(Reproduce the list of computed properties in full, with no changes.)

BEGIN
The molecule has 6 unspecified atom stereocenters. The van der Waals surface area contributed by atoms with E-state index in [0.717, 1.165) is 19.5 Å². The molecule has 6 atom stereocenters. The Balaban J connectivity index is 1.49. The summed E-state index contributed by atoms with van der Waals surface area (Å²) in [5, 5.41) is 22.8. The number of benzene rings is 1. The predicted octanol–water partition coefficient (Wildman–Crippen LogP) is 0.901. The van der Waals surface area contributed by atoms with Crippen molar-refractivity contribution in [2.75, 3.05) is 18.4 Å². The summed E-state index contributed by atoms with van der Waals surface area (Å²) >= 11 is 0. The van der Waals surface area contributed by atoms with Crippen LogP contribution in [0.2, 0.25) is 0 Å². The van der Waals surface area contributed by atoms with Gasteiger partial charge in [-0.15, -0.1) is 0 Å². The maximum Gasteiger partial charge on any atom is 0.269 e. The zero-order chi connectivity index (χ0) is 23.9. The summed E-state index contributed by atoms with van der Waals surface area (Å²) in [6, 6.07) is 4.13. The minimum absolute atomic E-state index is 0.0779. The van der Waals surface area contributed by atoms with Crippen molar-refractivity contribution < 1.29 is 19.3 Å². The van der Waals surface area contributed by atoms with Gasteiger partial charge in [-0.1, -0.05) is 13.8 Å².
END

The molecule has 6 unspecified atom stereocenters. The van der Waals surface area contributed by atoms with E-state index in [0.717, 1.165) is 19.5 Å². The molecule has 6 atom stereocenters. The Balaban J connectivity index is 1.49. The summed E-state index contributed by atoms with van der Waals surface area (Å²) in [5, 5.41) is 22.8. The number of benzene rings is 1. The predicted octanol–water partition coefficient (Wildman–Crippen LogP) is 0.901. The van der Waals surface area contributed by atoms with Crippen molar-refractivity contribution in [2.75, 3.05) is 18.4 Å². The summed E-state index contributed by atoms with van der Waals surface area (Å²) >= 11 is 0. The van der Waals surface area contributed by atoms with Crippen LogP contribution in [0.2, 0.25) is 0 Å². The van der Waals surface area contributed by atoms with Gasteiger partial charge in [-0.15, -0.1) is 0 Å². The maximum Gasteiger partial charge on any atom is 0.269 e. The zero-order chi connectivity index (χ0) is 23.9. The summed E-state index contributed by atoms with van der Waals surface area (Å²) in [6, 6.07) is 4.13. The minimum absolute atomic E-state index is 0.0779. The van der Waals surface area contributed by atoms with Crippen molar-refractivity contribution < 1.29 is 19.3 Å². The van der Waals surface area contributed by atoms with Gasteiger partial charge in [-0.1, -0.05) is 13.8 Å².